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-   -   Floor rot prevention? (https://www.airforums.com/forums/f36/floor-rot-prevention-51650.html)

briheath 05-22-2009 08:04 PM

Floor rot prevention?
 
I'm close to putting my floor back on my 65 tradewind. I will applying por 15 to the frame this weekend. My question is. Has anyone ever used a roofing undelayment on the floor? I'm considering applying the underlayment to the entire floor to help prevent future rot. My trailer seemed to have alot of rot around the entry door and the rear compartment door. It seems to me that this could be caused from the skin sweating in cold or cool nights. Condensation will be produced as air is leaking out of the camper and then the water runs down the walls and collects on the floor causing it to rot. I'm thinking of using the fabric type roofing underlayment not tar paper. I thought about using the ice and water barrier but am concerned about the smell when it gets hot in the trailer. The fabric will have less odor if any.

I will be posting pictures of my progress soon.

jerrypeterma 05-22-2009 08:15 PM

why not just use marine plywood

richie rich 05-22-2009 09:16 PM

In the sign business,MDO was used medium density overlay.This form of plywood was extremely resistant to water.Corocel,a newer pvc product in 4x8 sheets is totally water resistant.When I replace the floor in the '63 Safari with these products a dehumidifier will also be incorporated.MDO has no odor.

Mrcrowley 05-23-2009 04:19 AM

Quote:

Originally Posted by jpeterman (Post 700683)
why not just use marine plywood

I think that would be good but why not in heavy wet areas like the rear bath and around the front of trailer use even rubberized bed line type material. You can spread around where the floor meets the inside paneling and just apply like a foot back from wall . Another thing to do is make sure your belly has no holes and rot spots. and resealing the front and rear of trailer . I can see where towing while it is raining would be like a pressure washer on the trailer and the water could find a way into trailer.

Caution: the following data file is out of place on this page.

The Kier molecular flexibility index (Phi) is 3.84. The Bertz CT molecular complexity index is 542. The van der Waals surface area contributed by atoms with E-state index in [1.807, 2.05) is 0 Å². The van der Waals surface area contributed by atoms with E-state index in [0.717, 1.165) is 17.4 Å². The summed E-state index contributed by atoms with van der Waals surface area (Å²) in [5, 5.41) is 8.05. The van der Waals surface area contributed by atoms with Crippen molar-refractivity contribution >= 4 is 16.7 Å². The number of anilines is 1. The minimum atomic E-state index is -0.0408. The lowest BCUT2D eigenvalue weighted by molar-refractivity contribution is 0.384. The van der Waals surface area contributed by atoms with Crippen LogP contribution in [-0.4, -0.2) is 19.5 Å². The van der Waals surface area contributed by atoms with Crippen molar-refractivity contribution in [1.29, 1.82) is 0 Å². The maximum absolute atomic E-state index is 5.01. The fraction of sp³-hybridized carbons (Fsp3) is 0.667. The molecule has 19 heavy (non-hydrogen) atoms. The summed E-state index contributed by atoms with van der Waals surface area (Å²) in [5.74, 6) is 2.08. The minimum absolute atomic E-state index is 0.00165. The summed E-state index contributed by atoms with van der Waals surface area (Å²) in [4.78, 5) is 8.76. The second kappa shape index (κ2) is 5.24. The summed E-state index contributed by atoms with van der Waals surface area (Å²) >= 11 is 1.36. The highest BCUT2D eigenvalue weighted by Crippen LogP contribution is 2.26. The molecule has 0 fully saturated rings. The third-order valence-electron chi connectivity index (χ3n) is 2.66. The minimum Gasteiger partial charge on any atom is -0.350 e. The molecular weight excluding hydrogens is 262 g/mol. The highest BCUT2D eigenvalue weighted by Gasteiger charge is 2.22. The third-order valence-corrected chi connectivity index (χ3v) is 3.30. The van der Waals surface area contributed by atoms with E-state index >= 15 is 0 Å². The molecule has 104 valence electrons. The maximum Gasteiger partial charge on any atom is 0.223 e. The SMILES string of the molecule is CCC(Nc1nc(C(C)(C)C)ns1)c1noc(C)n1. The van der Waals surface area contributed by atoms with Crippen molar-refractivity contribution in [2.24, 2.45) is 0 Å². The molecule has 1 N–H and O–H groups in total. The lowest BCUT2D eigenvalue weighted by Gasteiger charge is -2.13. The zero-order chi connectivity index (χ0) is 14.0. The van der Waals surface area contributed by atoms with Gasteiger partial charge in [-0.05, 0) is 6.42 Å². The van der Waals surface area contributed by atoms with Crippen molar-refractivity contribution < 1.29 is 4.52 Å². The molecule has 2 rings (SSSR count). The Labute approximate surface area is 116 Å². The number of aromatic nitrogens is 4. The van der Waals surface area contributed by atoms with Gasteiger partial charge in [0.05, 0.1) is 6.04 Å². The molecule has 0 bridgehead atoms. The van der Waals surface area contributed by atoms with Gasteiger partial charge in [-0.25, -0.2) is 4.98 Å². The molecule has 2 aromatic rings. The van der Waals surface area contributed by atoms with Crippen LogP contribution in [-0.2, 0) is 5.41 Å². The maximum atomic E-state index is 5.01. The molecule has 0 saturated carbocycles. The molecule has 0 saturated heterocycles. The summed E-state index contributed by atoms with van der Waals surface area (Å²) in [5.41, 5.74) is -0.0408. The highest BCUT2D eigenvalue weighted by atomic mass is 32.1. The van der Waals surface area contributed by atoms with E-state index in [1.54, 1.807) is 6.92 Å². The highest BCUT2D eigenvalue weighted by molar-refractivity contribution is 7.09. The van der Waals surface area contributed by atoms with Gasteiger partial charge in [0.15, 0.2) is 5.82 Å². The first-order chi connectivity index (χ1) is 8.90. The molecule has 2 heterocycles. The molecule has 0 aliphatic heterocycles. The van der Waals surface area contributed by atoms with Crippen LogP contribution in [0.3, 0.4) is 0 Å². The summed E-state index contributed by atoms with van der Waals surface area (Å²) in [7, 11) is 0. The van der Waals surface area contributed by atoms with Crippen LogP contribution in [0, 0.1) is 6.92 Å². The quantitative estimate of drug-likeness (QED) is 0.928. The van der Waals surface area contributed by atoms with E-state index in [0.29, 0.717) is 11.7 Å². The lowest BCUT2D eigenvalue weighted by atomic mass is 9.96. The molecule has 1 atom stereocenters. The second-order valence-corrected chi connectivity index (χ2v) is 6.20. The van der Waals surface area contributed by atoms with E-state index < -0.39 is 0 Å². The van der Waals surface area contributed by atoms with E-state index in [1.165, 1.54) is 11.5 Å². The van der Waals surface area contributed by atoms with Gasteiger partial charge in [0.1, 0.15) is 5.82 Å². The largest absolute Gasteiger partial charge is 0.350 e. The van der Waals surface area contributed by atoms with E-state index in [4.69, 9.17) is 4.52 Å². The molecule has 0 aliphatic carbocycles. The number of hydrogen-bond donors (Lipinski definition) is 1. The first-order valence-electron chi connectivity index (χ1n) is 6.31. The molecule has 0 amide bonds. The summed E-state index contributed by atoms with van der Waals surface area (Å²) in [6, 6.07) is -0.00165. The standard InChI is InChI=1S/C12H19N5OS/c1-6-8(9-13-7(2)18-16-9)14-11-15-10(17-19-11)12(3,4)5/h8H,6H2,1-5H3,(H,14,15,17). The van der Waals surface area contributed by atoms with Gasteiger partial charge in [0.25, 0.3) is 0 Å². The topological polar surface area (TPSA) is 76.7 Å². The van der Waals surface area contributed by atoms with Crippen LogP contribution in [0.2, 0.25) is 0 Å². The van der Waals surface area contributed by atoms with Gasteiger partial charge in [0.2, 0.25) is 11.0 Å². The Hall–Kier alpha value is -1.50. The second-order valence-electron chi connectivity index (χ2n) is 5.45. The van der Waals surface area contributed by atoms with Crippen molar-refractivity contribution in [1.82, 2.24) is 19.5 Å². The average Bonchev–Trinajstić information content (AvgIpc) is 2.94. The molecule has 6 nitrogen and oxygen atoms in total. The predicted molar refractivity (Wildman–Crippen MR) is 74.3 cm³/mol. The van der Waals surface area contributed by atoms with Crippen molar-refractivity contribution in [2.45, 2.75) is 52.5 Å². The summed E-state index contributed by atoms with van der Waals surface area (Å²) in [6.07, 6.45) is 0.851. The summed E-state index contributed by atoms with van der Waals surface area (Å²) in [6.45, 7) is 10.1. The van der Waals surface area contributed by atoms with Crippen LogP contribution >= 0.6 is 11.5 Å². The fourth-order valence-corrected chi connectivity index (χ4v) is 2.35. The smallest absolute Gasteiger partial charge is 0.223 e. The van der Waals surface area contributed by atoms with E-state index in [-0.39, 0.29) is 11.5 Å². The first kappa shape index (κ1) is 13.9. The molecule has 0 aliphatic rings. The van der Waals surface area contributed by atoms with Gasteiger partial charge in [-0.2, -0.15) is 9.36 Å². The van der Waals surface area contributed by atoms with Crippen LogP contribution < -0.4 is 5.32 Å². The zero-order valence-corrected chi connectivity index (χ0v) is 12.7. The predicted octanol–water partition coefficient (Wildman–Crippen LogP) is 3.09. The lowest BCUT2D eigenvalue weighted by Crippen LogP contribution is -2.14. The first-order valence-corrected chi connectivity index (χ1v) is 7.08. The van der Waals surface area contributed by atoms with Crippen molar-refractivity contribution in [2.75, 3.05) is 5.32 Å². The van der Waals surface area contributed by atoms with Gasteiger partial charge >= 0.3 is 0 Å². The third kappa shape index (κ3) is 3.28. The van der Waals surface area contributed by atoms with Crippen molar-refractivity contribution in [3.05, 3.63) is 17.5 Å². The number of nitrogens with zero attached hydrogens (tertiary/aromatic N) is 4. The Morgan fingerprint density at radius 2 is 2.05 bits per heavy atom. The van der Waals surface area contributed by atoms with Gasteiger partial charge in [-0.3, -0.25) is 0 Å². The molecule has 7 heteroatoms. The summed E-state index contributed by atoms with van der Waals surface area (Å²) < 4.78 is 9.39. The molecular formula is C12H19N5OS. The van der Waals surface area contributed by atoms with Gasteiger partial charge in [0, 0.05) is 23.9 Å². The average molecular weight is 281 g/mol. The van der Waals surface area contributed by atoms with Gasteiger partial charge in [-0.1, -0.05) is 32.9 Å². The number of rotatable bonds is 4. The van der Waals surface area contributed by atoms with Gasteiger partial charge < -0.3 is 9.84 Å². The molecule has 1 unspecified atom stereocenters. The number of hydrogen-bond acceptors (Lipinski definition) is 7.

SteveH 05-23-2009 05:16 AM

If I were replacing a floor in an Airstream, or even replacing the carpet in an Airstream, I would treat the plywood with CPES (Clear Penetating Epoxy Sealer) from here: Wood preservation, rot repair, and restoration using epoxy resin on boats, homes and log homes.

The stuff just works great!

navyeod 05-23-2009 06:51 AM

thanks
 
Thanks Steve, just what I was looking for. Just ordered 2 gallons. Was looking for a penetrating sealer before I covered my subfloor. :flowers::flowers:

PizzaChop 05-23-2009 07:01 AM

I have used CPES on a boat transom and did treat parts of my floor in the Airstream with it and agree that it is a good product.

But the best way to avoid floor rot is to prevent leaks through regular inspections and scheduled maintenance. I'm convinced most rot/rust is the result of years of neglect by owners who are no longer vigilent (or never were.).

Distantdrummer 05-23-2009 08:54 AM

Treat the Edges for sure
 
Quote:

Originally Posted by briheath (Post 700678)
on my 65 tradewind.
Has anyone ever used a roofing undelayment on the floor? I'm considering applying the underlayment to the entire floor to help prevent future rot. My trailer seemed to have alot of rot around the entry door and the rear compartment door.
The water runs down the walls and collects on the floor causing it to rot.
It seems to me that this could be caused from the skin sweating in cold or cool nights. Condensation will be produced as air is leaking out of the camper and then the water runs down the walls and collects on the floor causing it to rot.